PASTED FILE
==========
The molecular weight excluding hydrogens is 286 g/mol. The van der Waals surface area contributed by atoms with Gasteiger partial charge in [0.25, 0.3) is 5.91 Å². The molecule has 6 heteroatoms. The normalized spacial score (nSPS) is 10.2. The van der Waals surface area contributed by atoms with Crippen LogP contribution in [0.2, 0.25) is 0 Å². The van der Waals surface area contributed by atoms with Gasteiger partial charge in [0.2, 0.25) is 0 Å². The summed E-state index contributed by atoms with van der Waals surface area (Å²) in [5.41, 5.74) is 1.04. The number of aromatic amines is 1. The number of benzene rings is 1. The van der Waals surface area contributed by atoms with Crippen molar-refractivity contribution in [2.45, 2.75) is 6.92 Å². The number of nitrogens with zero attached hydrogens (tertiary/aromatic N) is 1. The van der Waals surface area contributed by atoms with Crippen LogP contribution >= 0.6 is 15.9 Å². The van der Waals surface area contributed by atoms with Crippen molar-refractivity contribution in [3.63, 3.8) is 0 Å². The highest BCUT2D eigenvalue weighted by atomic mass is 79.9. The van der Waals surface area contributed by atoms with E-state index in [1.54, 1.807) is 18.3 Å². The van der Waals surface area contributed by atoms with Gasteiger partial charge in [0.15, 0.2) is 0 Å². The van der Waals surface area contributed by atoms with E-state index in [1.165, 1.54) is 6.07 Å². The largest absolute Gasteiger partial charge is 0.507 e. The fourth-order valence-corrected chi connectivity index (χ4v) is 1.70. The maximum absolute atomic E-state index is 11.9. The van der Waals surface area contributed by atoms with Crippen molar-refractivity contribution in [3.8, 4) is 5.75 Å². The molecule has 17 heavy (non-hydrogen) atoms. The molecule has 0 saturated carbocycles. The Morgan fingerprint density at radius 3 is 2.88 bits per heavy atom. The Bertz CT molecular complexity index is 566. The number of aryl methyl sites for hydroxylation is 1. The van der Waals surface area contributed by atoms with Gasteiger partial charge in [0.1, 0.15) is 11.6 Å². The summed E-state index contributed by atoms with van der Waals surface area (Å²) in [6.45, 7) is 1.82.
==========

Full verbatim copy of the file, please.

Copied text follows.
The molecular weight excluding hydrogens is 286 g/mol. The van der Waals surface area contributed by atoms with Gasteiger partial charge in [0.25, 0.3) is 5.91 Å². The molecule has 6 heteroatoms. The normalized spacial score (nSPS) is 10.2. The van der Waals surface area contributed by atoms with Crippen LogP contribution in [0.2, 0.25) is 0 Å². The van der Waals surface area contributed by atoms with Gasteiger partial charge in [0.2, 0.25) is 0 Å². The summed E-state index contributed by atoms with van der Waals surface area (Å²) in [5.41, 5.74) is 1.04. The number of aromatic amines is 1. The number of benzene rings is 1. The van der Waals surface area contributed by atoms with Crippen molar-refractivity contribution in [2.45, 2.75) is 6.92 Å². The number of nitrogens with zero attached hydrogens (tertiary/aromatic N) is 1. The van der Waals surface area contributed by atoms with Crippen LogP contribution >= 0.6 is 15.9 Å². The van der Waals surface area contributed by atoms with Crippen molar-refractivity contribution in [3.63, 3.8) is 0 Å². The highest BCUT2D eigenvalue weighted by atomic mass is 79.9. The van der Waals surface area contributed by atoms with E-state index in [1.54, 1.807) is 18.3 Å². The van der Waals surface area contributed by atoms with Gasteiger partial charge in [0.15, 0.2) is 0 Å². The van der Waals surface area contributed by atoms with E-state index in [1.165, 1.54) is 6.07 Å². The largest absolute Gasteiger partial charge is 0.507 e. The fourth-order valence-corrected chi connectivity index (χ4v) is 1.70. The maximum absolute atomic E-state index is 11.9. The van der Waals surface area contributed by atoms with Crippen molar-refractivity contribution in [3.8, 4) is 5.75 Å². The molecule has 17 heavy (non-hydrogen) atoms. The molecule has 0 saturated carbocycles. The Morgan fingerprint density at radius 3 is 2.88 bits per heavy atom. The Bertz CT molecular complexity index is 566. The number of aryl methyl sites for hydroxylation is 1. The van der Waals surface area contributed by atoms with Gasteiger partial charge in [0.1, 0.15) is 11.6 Å². The summed E-state index contributed by atoms with van der Waals surface area (Å²) in [6.45, 7) is 1.82.